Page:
Malibu still without local representation on school board

0
100

Newly elected board members say they will pay attention to Malibu’s concerns.

By Michael Aushenker and Jonathan Friedman / The Malibu Times

With the defeat of Patrick Cady in last week’s Board of Education election, Malibu will be without a resident on the board for at least another two years. No one from this city has served on the Santa Monica-Malibu Unified School District’s top panel since Kathy Wisnicki’s term expired in 2008 and she declined to run for re-election. Also losing last week was current Board President Barry Snell, who is considered by many in Malibu to be the board member most supportive of this city’s issues. While some Malibu education leaders are concerned about this, the elected and re-elected leaders promised they will pay attention to Malibu.

“Malibu is appreciated,” said Laurie Lieberman, who was elected last week to her first term. “People need to know that and expect that from the board. They certainly can accept that from me.”

Lieberman has clashed with Malibu education activists in the past over capital improvement project funding, an issue she said in an August interview with The Malibu Times was due to “an unfortunate misunderstanding.” Lieberman said this week that during the campaign she met many Malibu residents, and looks forward to working with them to address Malibu and district-wide issues.

“We need to get beyond this sort of putting up this barrier and acting like there’s something there that has to keep us separated,” Lieberman said. “Because I don’t think that has to be the case.”

City Councilmember Laura Rosenthal, the highest profile education activist in this city, has butted heads with Lieberman in the past. When asked this week about Lieberman, Rosenthal had olive branch-like words: “While I didn’t support her in the election, I feel we’ll be able to work together and I’ve also heard from her to that effect.”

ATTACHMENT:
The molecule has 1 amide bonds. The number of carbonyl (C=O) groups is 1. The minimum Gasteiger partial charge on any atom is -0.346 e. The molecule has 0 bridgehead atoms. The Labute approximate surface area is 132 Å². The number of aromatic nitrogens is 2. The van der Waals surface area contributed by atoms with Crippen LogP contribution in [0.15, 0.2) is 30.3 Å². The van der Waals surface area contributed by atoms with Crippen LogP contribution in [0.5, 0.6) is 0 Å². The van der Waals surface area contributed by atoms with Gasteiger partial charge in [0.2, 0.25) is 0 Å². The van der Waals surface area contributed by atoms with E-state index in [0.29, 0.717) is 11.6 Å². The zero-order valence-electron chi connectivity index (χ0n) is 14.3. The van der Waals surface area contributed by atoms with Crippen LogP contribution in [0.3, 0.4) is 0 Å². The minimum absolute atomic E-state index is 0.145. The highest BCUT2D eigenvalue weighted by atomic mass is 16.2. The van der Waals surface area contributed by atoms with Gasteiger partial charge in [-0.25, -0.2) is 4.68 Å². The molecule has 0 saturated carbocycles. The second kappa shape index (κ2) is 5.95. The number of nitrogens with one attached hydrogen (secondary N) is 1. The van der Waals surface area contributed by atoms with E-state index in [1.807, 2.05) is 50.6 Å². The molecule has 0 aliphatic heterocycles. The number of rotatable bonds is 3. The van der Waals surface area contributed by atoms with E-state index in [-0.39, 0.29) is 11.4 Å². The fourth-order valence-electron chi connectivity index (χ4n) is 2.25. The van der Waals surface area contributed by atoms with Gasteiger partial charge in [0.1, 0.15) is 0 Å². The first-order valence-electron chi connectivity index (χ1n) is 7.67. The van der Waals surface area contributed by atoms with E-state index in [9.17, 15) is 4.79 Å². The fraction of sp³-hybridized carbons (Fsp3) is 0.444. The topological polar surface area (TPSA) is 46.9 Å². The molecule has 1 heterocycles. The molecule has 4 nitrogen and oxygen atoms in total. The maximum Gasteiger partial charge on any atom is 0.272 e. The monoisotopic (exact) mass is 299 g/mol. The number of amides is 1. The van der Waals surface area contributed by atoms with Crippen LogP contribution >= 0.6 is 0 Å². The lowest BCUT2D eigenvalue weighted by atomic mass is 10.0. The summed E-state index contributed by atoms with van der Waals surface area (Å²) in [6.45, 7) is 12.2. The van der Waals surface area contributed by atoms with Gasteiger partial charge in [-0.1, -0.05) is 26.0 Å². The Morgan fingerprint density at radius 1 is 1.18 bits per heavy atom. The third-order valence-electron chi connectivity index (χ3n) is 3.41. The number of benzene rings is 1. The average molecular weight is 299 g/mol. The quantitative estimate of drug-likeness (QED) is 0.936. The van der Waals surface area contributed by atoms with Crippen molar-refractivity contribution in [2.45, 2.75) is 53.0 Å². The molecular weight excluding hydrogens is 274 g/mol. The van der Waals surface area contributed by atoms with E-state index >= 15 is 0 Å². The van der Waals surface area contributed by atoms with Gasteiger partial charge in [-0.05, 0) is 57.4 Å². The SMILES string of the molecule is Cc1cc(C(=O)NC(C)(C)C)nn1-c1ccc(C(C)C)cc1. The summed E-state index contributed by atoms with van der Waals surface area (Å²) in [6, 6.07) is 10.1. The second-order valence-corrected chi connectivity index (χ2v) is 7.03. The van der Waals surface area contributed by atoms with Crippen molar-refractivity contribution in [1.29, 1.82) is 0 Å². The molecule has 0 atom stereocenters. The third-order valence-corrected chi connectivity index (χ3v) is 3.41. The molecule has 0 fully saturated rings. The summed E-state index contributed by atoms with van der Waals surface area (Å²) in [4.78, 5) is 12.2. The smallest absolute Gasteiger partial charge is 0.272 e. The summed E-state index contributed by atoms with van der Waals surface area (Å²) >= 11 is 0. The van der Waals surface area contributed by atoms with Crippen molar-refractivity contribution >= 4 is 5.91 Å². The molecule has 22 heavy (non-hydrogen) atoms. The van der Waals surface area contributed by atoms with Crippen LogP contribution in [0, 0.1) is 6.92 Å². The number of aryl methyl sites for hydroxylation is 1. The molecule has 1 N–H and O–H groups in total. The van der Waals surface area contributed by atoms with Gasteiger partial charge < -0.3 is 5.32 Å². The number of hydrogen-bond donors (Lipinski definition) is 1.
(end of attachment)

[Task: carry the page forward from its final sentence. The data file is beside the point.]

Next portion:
Rosenthal recently had some public conflicts with re-elected incumbent Oscar de la Torre, whom, she said in a posting on The Times’ Web site, said was “not a friend to Malibu.” De la Torre disagreed with her characterization of his relationship with this city, but he said this week that he wants to meet with Rosenthal, “as I have done with other elected leaders and parents to keep the dialogue open and sustained.”

When asked about this, Rosenthal said, “On any board and council, there are people who take on different tasks and I think there are a number of people on the school board that I have and will work with. I’m certainly always willing to talk and work with anyone.”

Rosenthal and Wisnicki said they were pleased with the re-election of Mechur, who they said takes an interest in Malibu. They said they also were looking forward to newly elected Nimish Patel, who campaigned frequently in this city, and was endorsed by Rosenthal and Wisnicki, as well as several other major Malibu education leaders.

Patel said this week he wants “to continue with what Barry [Snell] has done for Malibu.”

“He has been an excellent school board member reaching out to Malibu,” Patel said. “He inspired me to continue on that journey.”

Malibu education activists appreciate Snell because of his frequent visits to this city and attention to Malibu issues. He was the only SMMUSD board member to travel to a Coastal Commission meeting in Oceanside last year in support of Malibu High School’s attempt to get approval for field lights.

“I really think that one of the things that I did show was you can be a school board member for the entire district if you really focus on the issues of the two communities,” Snell said this week. “I tried to do that. I really hope that continues with others on the board.”

Cady, the lone Malibu resident in the race, said he does not believe any board member is ignoring Malibu. However, he said even a Santa Monica resident board member who is extra attentive to Malibu is no substitute for an actual Malibu resident on the dais.

“It’s not the same as having somebody who lives here on the board that you can bump into at Ralphs and see around town,” Cady said.

The concept of a non-voting Malibu resident either sitting on the board or being able to act as a spokesperson for the city in some capacity has been proposed in the past. Wisnicki said something like those concepts would be good.

“We have to come up with some sort of solution like that,” she said. “It’s time to put our heads together and develop more of a strategy to have our needs heard. It’s up to those who care about the district to be that voice, even though it’s not the same as having someone on the board sitting with that inside knowledge.”